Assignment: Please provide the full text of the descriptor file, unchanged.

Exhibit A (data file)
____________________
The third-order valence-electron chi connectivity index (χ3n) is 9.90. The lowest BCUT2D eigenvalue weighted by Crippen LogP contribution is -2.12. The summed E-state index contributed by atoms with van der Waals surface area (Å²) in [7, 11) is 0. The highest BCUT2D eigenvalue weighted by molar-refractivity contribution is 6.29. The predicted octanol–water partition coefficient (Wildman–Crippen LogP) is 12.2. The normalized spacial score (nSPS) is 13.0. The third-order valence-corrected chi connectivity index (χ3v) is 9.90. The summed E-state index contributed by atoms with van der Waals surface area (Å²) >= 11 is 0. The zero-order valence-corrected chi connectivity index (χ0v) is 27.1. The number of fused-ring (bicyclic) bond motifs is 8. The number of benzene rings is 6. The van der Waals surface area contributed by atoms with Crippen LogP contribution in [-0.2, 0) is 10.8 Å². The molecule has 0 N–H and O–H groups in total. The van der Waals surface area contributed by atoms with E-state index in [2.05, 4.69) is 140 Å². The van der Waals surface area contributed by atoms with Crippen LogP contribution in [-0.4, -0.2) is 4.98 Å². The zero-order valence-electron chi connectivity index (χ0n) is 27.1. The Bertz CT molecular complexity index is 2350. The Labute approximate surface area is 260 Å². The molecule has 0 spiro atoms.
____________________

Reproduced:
The third-order valence-electron chi connectivity index (χ3n) is 9.90. The lowest BCUT2D eigenvalue weighted by Crippen LogP contribution is -2.12. The summed E-state index contributed by atoms with van der Waals surface area (Å²) in [7, 11) is 0. The highest BCUT2D eigenvalue weighted by molar-refractivity contribution is 6.29. The predicted octanol–water partition coefficient (Wildman–Crippen LogP) is 12.2. The normalized spacial score (nSPS) is 13.0. The third-order valence-corrected chi connectivity index (χ3v) is 9.90. The summed E-state index contributed by atoms with van der Waals surface area (Å²) >= 11 is 0. The zero-order valence-corrected chi connectivity index (χ0v) is 27.1. The number of fused-ring (bicyclic) bond motifs is 8. The number of benzene rings is 6. The van der Waals surface area contributed by atoms with Crippen LogP contribution in [-0.2, 0) is 10.8 Å². The molecule has 0 N–H and O–H groups in total. The van der Waals surface area contributed by atoms with E-state index in [2.05, 4.69) is 140 Å². The van der Waals surface area contributed by atoms with Crippen LogP contribution in [-0.4, -0.2) is 4.98 Å². The zero-order valence-electron chi connectivity index (χ0n) is 27.1. The Bertz CT molecular complexity index is 2350. The Labute approximate surface area is 260 Å². The molecule has 0 spiro atoms.